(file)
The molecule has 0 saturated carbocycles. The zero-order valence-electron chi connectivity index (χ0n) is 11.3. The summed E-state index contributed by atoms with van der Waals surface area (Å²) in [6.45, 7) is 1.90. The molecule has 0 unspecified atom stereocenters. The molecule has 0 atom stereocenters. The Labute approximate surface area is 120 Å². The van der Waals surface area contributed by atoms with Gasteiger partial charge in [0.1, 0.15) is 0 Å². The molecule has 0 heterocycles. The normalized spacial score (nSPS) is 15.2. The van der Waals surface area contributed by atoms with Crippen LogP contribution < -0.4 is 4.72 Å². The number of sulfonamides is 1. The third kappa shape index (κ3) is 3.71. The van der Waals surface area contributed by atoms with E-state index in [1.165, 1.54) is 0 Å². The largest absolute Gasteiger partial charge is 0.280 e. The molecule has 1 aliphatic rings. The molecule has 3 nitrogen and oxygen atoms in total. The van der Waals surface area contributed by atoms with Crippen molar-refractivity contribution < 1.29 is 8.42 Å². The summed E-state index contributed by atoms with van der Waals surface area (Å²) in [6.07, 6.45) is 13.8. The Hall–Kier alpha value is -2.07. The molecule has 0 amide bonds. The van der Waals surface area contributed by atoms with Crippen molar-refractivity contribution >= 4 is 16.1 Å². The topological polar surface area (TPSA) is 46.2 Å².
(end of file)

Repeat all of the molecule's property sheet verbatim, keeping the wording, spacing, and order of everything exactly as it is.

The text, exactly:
The molecule has 0 saturated carbocycles. The zero-order valence-electron chi connectivity index (χ0n) is 11.3. The summed E-state index contributed by atoms with van der Waals surface area (Å²) in [6.45, 7) is 1.90. The molecule has 0 unspecified atom stereocenters. The molecule has 0 atom stereocenters. The Labute approximate surface area is 120 Å². The van der Waals surface area contributed by atoms with Gasteiger partial charge in [0.1, 0.15) is 0 Å². The molecule has 0 heterocycles. The normalized spacial score (nSPS) is 15.2. The van der Waals surface area contributed by atoms with Crippen LogP contribution < -0.4 is 4.72 Å². The number of sulfonamides is 1. The third kappa shape index (κ3) is 3.71. The van der Waals surface area contributed by atoms with E-state index in [1.165, 1.54) is 0 Å². The largest absolute Gasteiger partial charge is 0.280 e. The molecule has 1 aliphatic rings. The molecule has 3 nitrogen and oxygen atoms in total. The van der Waals surface area contributed by atoms with Crippen molar-refractivity contribution < 1.29 is 8.42 Å². The summed E-state index contributed by atoms with van der Waals surface area (Å²) in [6.07, 6.45) is 13.8. The Hall–Kier alpha value is -2.07. The molecule has 0 amide bonds. The van der Waals surface area contributed by atoms with Crippen molar-refractivity contribution >= 4 is 16.1 Å². The topological polar surface area (TPSA) is 46.2 Å².